Back at 2014’s I/O, Google unveiled a new all-encompassing design language called Material Design, aimed at drastically reshaping the look of everything Google.

While its first implementations were seen — understandably — on Android, it took a little longer for the transition to take place on the web; we are now seeing Chrome being reworked under Material’s principles, and it now appears that the company’s stronghold, Search, may be on the verge of its long overdue redesign …

As it often happens, the change is being spotted just by a handful of users — on Twitter as well as Reddit — with no identifiable pattern in terms of OS or the actual browser being used, indicating that the redesign is rolling out slowly via a server-side switch.

Considering the importance of the product it is no wonder that Google is taking such an approach, but we will likely see it increasingly more and more widespread over the coming weeks and months.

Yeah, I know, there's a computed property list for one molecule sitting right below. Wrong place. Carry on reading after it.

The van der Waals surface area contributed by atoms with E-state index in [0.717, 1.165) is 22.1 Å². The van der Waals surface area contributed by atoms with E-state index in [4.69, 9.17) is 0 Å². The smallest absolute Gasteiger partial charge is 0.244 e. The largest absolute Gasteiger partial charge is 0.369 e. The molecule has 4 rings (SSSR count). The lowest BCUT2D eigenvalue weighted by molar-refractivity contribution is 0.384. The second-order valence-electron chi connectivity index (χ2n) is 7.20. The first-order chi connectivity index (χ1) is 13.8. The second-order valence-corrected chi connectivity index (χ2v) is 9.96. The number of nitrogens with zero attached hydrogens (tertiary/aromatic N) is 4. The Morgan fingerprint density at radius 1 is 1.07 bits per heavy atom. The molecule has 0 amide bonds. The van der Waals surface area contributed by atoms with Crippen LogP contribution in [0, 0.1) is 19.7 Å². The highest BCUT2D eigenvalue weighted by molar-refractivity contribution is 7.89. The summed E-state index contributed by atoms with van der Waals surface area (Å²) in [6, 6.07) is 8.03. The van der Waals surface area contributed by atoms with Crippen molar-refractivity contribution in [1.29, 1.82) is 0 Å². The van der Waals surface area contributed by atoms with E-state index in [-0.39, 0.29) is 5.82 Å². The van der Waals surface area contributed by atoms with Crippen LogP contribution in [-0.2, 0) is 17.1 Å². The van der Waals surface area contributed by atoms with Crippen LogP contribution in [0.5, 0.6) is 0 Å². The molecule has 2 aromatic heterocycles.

All considered, the visual change is actually not so drastic. The results’ grid, which is the fundamental UI element of Search on the web, has remained intact. However, instead of relying solely on spacing to distinguish a result from another, white cards are being used to wrap them up, laid over a grey-ish background and outlined by a small drop shadow to accentuate the idea of elevation.

Other minor changes see the old settings cog replaced by Material’s standard vertical three-dot menu icon, as well as a toned-down magnifying glass eschewing its blue box in favor of a more streamlined white background.

Engadget is also reporting that results usually shown in the Knowledge Graph‘s box on the right have now been moved inline to the ‘main column’ above the other results; a somewhat weird change that may be only experimental and tweaked again in the future.

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